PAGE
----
Why Microsoft’s Windows 10 Upgrade is bad news for Intel (BusinessInsider)

Manpasand Beverages IPO

Warren Buffett’s words on IPO continue to ring true — “It’s almost a mathematical impossibility to imagine that, out of the thousands of things for sale on a given day, the most attractively priced is the one being sold by a knowledgeable seller (company insiders) to a less-knowledgeable buyer (investors).”

  • 2008-2013 soft drink market has been growing at 20% CAGR
  • The soft drink market is expected to grow at 14% CAGR between 2013 and 2018
  • Mango Sip is a single product contributing to 98% of the sales for the company
  • 17 crores of net debt versus 157 crores of net worth; net debt is pretty low
  • Return on equity for last three years has been 11.9%; 30.4% and 21.9%
  • Net profit declined from 2013 to 2014 by 10% from 22 crores to 20 crores
  • First four months of 2014, the company clocked 15 crores in net profit and 148 crores in sales (against 293 crores preceding 12 months — goosed up before IPO?); 9M 2015 sales is 239 crores and profits are 13 crores;
  • The issue size is for 400 crores, the company has outlined proposals to use up around 270 crores to building a new plant, setting up a new corporate office, drawing down corporate debt etc. and rest to be used for corporate expenses (what does that even mean?)
  • At expected market cap at 1400 crores to 1600 crores based on the IPO price; and expected 12 months trailing earnings at INR 20 crores, we are looking at a trailing PE of 70 to 80;
  • Very aggressive sales growth assumptions are built into the IPO price to justify the valuations

As Warren Buffett mentioned above, we are going to sit aside and watch this company play over the next couple of years.


“I’ll tell you why I like the cigarette business. It costs a penny to make. Sell it for a dollar. It’s addictive. And there’s fantastic brand loyalty.”
— Warren Buffett, ‘Barbarians at the Gate’ on RJR Nabisco

Cigarette company discussions often start and end on moral stands that investors take about tobacco usage. While we will leave the individual preferences to the respective investors to evaluate and act upon, we will discuss a bit about ITC which commands over 75% share in the legal Indian cigarette industry.

Cigarette businesses comes with investment characteristics that are highly desirable (leaving aside the moral question of public good or increasing the value of the ecosystem they operate in)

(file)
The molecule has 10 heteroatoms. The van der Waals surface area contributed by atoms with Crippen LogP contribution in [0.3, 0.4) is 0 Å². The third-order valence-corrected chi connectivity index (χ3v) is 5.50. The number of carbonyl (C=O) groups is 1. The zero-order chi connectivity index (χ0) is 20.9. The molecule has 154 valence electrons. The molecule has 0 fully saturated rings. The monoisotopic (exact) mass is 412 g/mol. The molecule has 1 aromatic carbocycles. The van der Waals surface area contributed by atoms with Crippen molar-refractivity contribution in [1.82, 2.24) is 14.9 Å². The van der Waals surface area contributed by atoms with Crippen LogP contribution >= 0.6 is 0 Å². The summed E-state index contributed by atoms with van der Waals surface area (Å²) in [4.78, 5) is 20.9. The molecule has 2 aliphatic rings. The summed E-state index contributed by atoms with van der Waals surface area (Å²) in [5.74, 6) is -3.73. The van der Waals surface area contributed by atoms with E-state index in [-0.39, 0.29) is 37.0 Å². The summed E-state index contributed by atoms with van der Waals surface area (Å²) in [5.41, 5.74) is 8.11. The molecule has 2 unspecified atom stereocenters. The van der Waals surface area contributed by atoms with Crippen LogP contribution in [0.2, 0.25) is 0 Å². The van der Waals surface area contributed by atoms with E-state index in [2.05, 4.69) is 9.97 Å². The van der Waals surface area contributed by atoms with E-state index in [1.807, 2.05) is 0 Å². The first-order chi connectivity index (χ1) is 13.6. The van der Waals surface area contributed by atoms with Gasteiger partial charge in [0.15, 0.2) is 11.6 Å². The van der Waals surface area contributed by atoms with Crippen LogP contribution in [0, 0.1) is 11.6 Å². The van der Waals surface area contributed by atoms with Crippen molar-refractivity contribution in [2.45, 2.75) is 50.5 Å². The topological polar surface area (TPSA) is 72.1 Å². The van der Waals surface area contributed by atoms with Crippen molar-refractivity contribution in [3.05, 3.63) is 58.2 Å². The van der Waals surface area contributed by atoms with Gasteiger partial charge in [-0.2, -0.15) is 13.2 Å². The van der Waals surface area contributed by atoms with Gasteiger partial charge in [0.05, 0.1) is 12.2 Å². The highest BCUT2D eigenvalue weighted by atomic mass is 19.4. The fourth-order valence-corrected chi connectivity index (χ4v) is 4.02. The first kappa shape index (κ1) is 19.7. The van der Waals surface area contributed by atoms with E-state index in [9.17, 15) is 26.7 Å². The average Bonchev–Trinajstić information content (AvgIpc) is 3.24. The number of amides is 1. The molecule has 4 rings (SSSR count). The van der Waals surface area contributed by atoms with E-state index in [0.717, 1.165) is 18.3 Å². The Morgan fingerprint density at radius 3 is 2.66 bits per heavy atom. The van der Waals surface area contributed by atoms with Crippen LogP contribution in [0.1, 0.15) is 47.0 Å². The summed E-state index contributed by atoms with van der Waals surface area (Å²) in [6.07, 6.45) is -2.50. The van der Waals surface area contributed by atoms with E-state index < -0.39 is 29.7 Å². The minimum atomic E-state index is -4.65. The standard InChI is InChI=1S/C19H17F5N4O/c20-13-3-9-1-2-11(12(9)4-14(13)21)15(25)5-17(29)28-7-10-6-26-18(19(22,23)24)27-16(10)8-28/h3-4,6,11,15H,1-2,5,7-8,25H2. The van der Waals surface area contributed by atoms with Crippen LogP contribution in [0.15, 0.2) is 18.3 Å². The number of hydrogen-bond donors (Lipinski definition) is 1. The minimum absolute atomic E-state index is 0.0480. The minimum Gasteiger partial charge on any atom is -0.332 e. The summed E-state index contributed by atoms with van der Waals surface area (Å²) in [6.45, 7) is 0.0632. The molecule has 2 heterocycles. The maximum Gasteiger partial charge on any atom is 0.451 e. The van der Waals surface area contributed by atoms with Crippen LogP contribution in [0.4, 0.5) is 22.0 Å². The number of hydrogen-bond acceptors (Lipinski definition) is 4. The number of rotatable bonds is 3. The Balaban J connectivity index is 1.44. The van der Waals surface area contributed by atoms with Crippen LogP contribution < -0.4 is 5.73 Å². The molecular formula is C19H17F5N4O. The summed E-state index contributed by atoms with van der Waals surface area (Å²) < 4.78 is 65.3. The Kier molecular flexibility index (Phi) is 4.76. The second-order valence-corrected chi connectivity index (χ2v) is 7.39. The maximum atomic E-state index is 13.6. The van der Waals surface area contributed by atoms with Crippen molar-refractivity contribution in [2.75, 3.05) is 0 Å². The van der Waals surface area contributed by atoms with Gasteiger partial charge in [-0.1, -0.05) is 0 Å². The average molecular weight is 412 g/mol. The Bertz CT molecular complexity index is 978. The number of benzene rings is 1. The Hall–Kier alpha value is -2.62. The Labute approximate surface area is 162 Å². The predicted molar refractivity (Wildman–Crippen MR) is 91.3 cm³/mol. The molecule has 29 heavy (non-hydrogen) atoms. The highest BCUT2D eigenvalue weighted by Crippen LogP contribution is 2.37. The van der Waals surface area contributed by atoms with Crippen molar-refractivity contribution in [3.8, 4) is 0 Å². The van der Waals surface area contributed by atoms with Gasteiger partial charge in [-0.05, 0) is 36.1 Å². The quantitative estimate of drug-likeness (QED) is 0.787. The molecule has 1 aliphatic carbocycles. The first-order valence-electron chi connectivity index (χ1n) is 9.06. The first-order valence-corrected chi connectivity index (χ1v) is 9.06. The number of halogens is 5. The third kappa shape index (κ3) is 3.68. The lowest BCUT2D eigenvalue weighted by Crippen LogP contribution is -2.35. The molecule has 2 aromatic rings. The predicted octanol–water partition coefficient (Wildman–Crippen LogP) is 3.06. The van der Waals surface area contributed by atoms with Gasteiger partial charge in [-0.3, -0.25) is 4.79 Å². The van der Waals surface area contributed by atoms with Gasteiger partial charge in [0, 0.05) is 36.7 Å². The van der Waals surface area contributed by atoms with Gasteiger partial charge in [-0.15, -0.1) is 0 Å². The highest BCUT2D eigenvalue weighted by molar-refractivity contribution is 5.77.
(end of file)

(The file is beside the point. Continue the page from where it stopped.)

•  Cost a penny and can be sold for a dollar
  • Great brand loyalty
  • Government restrictions on ads and regulations means it is legally very tough to take market share away from incumbent players
  • India still does not suffer from the punitive legal hurdles present in the western world

ITC however has been going through a different challenge. Over 85% of Indian tobacco consumption is not legal or not subject to regulation. This has meant that companies like ITC bear the burnt of the high excise taxes which are increasing every year and VAT as well. Smaller companies that operate outside the legal boundaries have a huge cost advantage over the ITC’s of the world. If the government does get serious about tobacco usage and curbs the usage of illegal tobacco, it might actually strengthen ITC’s business model. Though, the chances are slim and might take a few years at least.

Currently, ITC is suffering a huge volume decline on the back of the big tax hike in the last few years. The volume decline has accelerated in the last two quarters. There is a possibility that the demand is not as inelastic as we believe it to be.

2014 2015
Q1 Q2 Q3 Q4 Q1 Q2 Q3 Q4
-2% -4% -2% -3% -3% -4% -13% -13%

In the backdrop of this, the already weak shares of ITC might see further weakness of the next few quarters. While we are not predicting the short term stock movements, as long term holders, we are hoping for a sale in ITC stock.

There are two catalysts that we see in the long run

  •  The sustainability of the cigarette over the longer period of time and its robustness. You cannot kill this business model except by banning cigarettes in India.
  • The cash engine ten years from now will be from FMCG along with Cigarettes that will ensure that the sustainability of the model will continue for the future. This change while tough to evaluate from a cash flow perspective is rather easy to evaluate from a predictability perspective.

You have a good cash cow, a new growth engine (yet to see cash flows though), a terrific management and a solid business model with a fair amount of predictability. For a long term investor, who does not care about short term weakness, price declines and can be  contrarian, some pain might be in order but definitely commands a look.

Disclosure: Long ITC